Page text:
Aberdeenshire HER - NJ71NE0003 - BROOMEND OF CRICHIE

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Main Details

Primary ReferenceNJ71NE0003
NRHE Card No.NJ71NE6
NRHE Numlink 18621
HES SM No. 18
Site Form Standing Structure
Site Condition Incomplete
Details Remains of a Class II henge consisting of a flat area surrounded by a ditch within an encircling bank. The ditch is crossed north and south by earthen embankments. Within the ditch stood a concentric circle of six stones with cremation burials at the bases. Other cremations and urns were found within the circle. There are now two stones and a Class I Pictish symbol stone (NJ71NE0005). Excavation carried out in 1855 by Dalrymple who found three separate deposits in front of the northwest stone: a decorated sandstone battle axe, a small circular cist and a cordoned urn. In the centre, burnt bones overlay a conical pit within which was a cist containing both inhumation and cremation. In 2001, a series of geophysical surveys and small scale trial excavation was undertaken by R. Bradley. An area to the south of the henge, measuring 120 x 60m, was surveyed using magnetometry. A series of anomalies were recorded including the sites of possible stone holes of the avenue. The henge was surveyed using resistivity at a spacing of 25cm. No anomalies that could represent a timber or stone circle were observed. Two trenches were excavated: Trench 1 (2 x 2m) was excavated on the south side of the remaining avenue monolith in order to establish the nature of its socket. The base of the stone itself appeared to be flat, and the whole monolith had been set into a relatively shallow socket. No artefacts were recovered from this trench. Trench 2 (3 x 3m) was excavated about 30m south of the henge, around the central point of a magnetic anomaly. This proved to be a stone socket similar in nature to that recorded in Trench 1: shallow with steeply cut sides and flat-bottomed. A large piece of stone was recovered from below the turf that may be part of a broken monolith, and a retouched flint blade came from the base of the plough soil. R. Bradley carried out three seasons of excavation at the site between 2005 and 2007. The 2005 and 2006 excavations revealed that the henge was more irregular than the 19th century site plan suggested - the interior is oval, not circular, measuring circa 16 x 21m. The perimeter ditch was over 5m wide and 2-3m deep. It was accompanied by an external bank which must have been unusually high and narrow. The earthwork would have screened most of the interior from anyone outside it. The ditch was of a single phase and cut steeply into the natural gravel. It is clear that the entire earthwork was unstable and that the bank had collapsed soon after it had been built. No artefacts were associated with the earthwork, but charcoal found on the surface of the buried soil should provide a terminus post quem for its construction. The excavations also located the positions of four stone sockets, three of which were completely excavated. The stone settings represent an arc of monoliths spaced at roughly equal intervals, with two large portal stones to their north. Remains of cremation burials, in the form of cremated bone, were also found within the area contained by the monoliths, along with the remains of four urned cremations. A final season of excavation under R. Bradley (undertaken as part of Northern Scottish Henges Project) was carried out in September-October 2007, and investigated an area immediately outside the south entrance. It identified the position of one stone socket, which probably belonged to the southern avenue of the monument complex, and which confirms the course of the avenue postulated by James Ritchie in the 1920s. Away from the monument were occasional postholes and a single pit, all without associated artefacts. Immediately outside the entrance was an almost circular setting of post pits circa 8.5m in diameter. No artefacts were found but charcoal samples associated with the post pipes will be submitted for radiocarbon dating. The five key observations which resulted from the 2005-7 programme of excavation are: (1) the earthwork of the henge has a different orientation from the stone setting inside it, (2) all the finds of artefacts and cremated bone are associated with the stone settings and none is directly associated with the structural features of the henge or with the timber structures found outside it, (3) the shaft grave excavated by Dalrymple in 1855 is offset from the centre of the stone setting, but is located in the middle of the henge on the axis leading between its entrances, (4) the henge seems to have been associated with a line of massive posts leading between the entrances and extending around the eastern edge of the shaft grave, quite distinct from the orientation of the stone setting, (5) the timber setting outside the southern entrance is located on the long axis of the henge monument. Its position does not seem to respect that of the internal stone setting and impinges on the course of the southern avenue.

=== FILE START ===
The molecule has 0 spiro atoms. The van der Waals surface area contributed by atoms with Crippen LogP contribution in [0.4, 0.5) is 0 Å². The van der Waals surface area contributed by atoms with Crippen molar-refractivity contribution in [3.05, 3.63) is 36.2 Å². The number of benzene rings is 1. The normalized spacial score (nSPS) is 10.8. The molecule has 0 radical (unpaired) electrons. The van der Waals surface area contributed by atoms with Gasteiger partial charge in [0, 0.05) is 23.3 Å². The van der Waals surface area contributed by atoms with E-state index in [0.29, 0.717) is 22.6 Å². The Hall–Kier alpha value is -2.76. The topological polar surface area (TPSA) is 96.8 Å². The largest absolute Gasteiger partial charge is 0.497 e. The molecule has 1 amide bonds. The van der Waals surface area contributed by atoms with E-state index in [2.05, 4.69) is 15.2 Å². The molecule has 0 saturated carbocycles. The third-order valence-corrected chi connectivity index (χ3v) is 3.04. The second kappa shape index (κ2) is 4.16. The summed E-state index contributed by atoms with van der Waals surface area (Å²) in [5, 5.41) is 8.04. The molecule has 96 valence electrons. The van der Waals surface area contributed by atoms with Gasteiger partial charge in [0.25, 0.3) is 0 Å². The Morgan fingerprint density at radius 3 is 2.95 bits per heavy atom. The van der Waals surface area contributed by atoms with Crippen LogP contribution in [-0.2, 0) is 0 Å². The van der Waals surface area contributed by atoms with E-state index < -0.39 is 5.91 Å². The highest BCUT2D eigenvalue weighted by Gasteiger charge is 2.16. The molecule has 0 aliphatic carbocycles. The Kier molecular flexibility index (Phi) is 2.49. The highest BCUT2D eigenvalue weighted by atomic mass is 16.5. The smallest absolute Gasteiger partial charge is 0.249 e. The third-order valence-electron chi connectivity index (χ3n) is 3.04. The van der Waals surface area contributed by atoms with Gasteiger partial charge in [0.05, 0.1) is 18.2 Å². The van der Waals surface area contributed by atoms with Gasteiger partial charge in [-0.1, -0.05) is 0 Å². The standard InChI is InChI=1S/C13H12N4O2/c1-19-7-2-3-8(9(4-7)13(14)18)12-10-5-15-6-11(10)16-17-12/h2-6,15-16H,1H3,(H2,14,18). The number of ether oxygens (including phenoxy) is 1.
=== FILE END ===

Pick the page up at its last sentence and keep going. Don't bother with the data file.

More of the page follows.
Last Update01/03/2024
Updated Bycpalmer
Date of Compilation04/09/1980

Google Map for NJ71NE0003

National Grid Reference: NJ 7794 1961

Event Details

Event DateEvent TypeOASIS ID
1855 Excavation
2005 Excavation
2006 Excavation
2007 Excavation
2001 Geophysical Survey
2001 Excavation
2012 Field Observation

Excavations and Surveys

Artefact and Ecofact

Date MDate YArtefact TypeFinderRecovery MethodConditionStorage LocationAccess No.
111855 STONE HAMMER CED Excavation National Museum of Scotland  
111855 URN CED Excavation  


Ecofact Notes

Monument Types

Monument Type 1Monument Type 2Monument Type 3OrderProbability